When I was a consumer of wine, long before my adventures into winemaking, I was always amused at the next “vintage of the century”.
It was rare indeed to find a winemaker or winery owner who honestly evaluated any of his vintages until they were long sold through. There are exceptions to the rule such as Angelo Gaja, mentioned in other blog posts. Yes, this man, who put a town of 650 people on the world map and took over in 1961, has bulked out four vintages since he took the reins. That means he did not produce four vintages, selling the juice on the open market, because he felt it not worthy of his name. No need to ask him about a current vintage because actions speak louder than words and this sacrifice is done because he has more integrity in his little finger than most do in their entire body.
Our little winery has faced similar decisions and I always refer back to what this great man taught me. If you’re going to represent the very best then give nothing less. With that I will give you some recent vintages and sacrifices we have made. In 2006 we had a vintage that had a lot of rot. We threw out any fruit off of the sorting tables that remotely had any rot at all. That means if there were even one or two berries with rot the entire cluster was thrown to the ground. Why not just pick off the berries that are infected, because inevitably some in the middle of the cluster would get through. So we made the wine with fruit on the floor up to our ankles and waited to see how the wine ended up. Fast forwarding, we eliminated 20 barrels that went to bulk only keeping the barrels that we felt were good enough to wear our name. That was 25% of our production.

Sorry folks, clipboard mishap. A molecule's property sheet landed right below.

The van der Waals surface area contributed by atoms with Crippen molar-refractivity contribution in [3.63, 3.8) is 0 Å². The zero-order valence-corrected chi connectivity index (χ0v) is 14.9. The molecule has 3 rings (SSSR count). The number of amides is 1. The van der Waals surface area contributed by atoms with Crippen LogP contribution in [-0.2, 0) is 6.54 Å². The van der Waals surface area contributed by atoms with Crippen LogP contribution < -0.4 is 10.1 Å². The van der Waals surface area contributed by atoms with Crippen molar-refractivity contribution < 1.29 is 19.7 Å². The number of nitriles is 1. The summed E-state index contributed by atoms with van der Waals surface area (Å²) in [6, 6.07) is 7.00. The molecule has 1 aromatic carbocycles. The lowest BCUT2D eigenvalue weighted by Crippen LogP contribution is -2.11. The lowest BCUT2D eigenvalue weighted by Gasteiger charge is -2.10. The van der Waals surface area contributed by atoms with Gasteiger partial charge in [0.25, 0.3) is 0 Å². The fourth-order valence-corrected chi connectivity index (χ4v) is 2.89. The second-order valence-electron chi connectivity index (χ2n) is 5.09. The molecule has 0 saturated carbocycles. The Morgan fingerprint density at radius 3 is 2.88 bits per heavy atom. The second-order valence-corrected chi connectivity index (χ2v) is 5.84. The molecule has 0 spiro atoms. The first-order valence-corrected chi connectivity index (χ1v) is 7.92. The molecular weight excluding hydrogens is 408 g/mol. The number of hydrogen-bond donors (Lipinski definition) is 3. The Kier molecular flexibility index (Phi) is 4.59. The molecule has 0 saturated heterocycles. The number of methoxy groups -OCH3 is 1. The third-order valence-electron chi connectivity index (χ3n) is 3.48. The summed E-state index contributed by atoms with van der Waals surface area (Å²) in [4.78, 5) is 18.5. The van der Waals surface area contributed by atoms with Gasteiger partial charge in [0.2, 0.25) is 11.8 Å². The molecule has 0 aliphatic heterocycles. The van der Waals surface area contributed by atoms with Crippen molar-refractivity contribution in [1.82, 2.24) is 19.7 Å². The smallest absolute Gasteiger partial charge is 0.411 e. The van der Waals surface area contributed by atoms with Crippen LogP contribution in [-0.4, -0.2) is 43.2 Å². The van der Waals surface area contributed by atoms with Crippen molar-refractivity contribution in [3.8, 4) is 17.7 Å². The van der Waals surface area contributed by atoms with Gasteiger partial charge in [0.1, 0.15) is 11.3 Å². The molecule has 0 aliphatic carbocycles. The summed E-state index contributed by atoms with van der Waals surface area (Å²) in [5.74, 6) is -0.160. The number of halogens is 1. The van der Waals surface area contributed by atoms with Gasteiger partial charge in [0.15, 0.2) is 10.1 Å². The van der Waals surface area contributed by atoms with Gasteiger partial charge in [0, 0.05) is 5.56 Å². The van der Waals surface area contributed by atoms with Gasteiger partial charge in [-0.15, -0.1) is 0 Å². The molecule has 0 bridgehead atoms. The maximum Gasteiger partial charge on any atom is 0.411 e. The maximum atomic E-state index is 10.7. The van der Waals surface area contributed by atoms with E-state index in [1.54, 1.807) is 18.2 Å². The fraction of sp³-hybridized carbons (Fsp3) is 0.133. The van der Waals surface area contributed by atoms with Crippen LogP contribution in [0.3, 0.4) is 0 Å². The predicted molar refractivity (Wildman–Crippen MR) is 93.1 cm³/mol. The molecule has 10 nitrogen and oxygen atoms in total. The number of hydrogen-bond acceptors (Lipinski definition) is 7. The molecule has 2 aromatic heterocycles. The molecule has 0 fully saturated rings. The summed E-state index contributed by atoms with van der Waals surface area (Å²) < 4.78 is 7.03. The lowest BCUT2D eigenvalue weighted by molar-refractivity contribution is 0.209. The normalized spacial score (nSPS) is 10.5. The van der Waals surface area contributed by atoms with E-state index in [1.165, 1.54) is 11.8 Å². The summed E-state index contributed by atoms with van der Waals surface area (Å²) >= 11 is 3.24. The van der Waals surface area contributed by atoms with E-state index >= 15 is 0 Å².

In 2007 we had a perfect vintage; these are classic wines. They can be cellared, in some cases, for 20 years. There was a little sacrifice but the yields were very low and so there are not a lot of these wines by Mother Nature’s design.
In 2008 the wines were subject to a cool season but ripened evenly. However, the wines are much more forward because the pH is out of balance in many of the wines. There was a heat storm in June of 2008 that few talk about. Temperatures exceeded 110 degrees in a place that averages 74 degrees through the growing season. A freak, you must agree. This is very early for us to have such a thing happen, if to happen at all, and the prevailing wisdom from those in the vineyard I trust agree that the vines went into prevention mode. Prevention from what you ask? Well, death! The vines sucked from the ground any moisture they could find but as important, potassium. When this happens, the pH in the vineyard will be higher and acids lower as the potassium acts as a deacidifier. This causes the wines to be much more approachable with a shorter shelf life and some so out of balance and not very good. We were also in the last year of a drought and because of this the aquifers were very low. This again allows the vineyard to get an over abundance of dissolved minerals and will also cause the acids to drop and the pH’s to rise. We picked early and made a gallant effort to bring you great wines. In the end we will not release any whites and only 350 cases of reds. A great sacrifice, but one that I believe is necessary.
In 2009 we had a very long and even growing season. The aquifers were replenished from fall and winter rains and the initial reports are the wines will be grand!
And to the 2010 vintage! I’m here to tell you the word of the day, rot. Yes, the same problem as 2006 but this time it’s on steroids. There will be many wines with bacteria problems, and other problems in flavor development. Sugars moving at a rate of 1 brix a day and you can bet there will be many over ripe wines. It’s much too early to condemn all the wines of this vintage but I must say my optimism is not high. We will not be bring a wine to market from the 2010 vintage.
I will keep you posted but the buy light is on for the 2007’s and 2009’s, and some 2008’s!
All the best,


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